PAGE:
Recently, I was involved in a move from Linode to AWS Lambda. We chose to use Laravel Vapor considering it was a Laravel project and going serverless would satisfy our main reason for moving - scalability and concurrency.
The move went ok for the most part, but there were some real obstacles that were not entirely visible from the start.
There are clear, theoretical benefits from moving to a serverless infrastructure. No more server setup. No more updating and patching of servers. You only have to scale and size the related services - redis, database and the like.
Laravel Vapor makes it very easy to get things up and running.
Service management and environments
Create a project in Laravel Vapor, add database, DNS records, redis cache and environments for production, staging, test, development - it's all very easy to set up in the Laravel Vapor interface. Adding RDS Proxy or load balancers is easy.
Deploying to AWS Lambda through Laravel Vapor is also quite easy. A yml file to describe the environments, services to use, actions to perform during build or deploy and off you go. It works very well from both development machines and continuous delivery systems.
My favourite part of Vapor's use of AWS Lambda is how the queues are processed. By default, Vapor sets up SQS for the queues so that an incoming job is automatically sent to a Lambda function executing your Laravel project for that particular queue job. No long running process that continuously checks the queue for new jobs, it is all handled by SQS and Lambda on-demand.
Cron job processing
Cron jobs are similarly executing a Lambda function triggered by a timer in CloudWatch. Pure genius.
Although the benefits are clear and the execution in Vapor is easy to use, there are some limitations to be aware of.
Vapor is basically a re-implementation of certain parts of the AWS console. Vapor makes it easier to set up, but the result is configuration of AWS resources that is possible to do directly in the AWS console.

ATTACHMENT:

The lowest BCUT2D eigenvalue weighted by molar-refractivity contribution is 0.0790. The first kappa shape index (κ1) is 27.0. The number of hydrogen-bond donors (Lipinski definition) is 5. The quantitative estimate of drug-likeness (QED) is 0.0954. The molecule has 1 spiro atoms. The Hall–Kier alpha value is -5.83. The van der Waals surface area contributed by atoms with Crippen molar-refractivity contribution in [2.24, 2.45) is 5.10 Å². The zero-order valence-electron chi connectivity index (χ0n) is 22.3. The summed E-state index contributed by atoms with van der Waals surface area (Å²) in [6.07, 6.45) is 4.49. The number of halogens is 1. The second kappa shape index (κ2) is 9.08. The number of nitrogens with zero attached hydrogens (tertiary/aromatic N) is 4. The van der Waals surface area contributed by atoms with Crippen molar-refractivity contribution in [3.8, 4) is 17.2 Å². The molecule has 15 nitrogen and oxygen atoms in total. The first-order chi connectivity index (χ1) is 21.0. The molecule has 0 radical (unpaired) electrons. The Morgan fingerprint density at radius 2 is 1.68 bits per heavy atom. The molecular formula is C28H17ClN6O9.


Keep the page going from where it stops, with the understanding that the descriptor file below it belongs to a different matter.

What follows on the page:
However, this also means that not all options are available through Vapor. When it comes to which RDS engines to use for the database or encryption settings for the ElastiCache clusters, Vapor limits the options.
Lambda response size limits
The Vapor documentation correctly lists that there is a limit on response sizes from Lambda of 6 MB that should be considered. In most cases, this will only be a problem when the response is a file to download, in which case Vapor docs suggest to place the file on S3 and generate a temporary URL. A very good solution to that particular problem.
The 6 MB limit is only when accessing Lambda through the default API Gateway, though. Should you be in need of a load balancer - for example if your project runs on wildcard subdomains - the limit is 1 MB. This is very well hidden in AWS documentation, but it means that you are much more likely to hit the response size limit when using a load balancer, and will need to make changes to the application in order to fit this limit.
There is a hard limit of 15 minutes execution time on a Lambda function. This means that a cron or queue job that does a lot of processing, runs the risk of timing out. Applications may need to split up processing into smaller jobs that can be queued and processed asynchronously in order to fit this limit.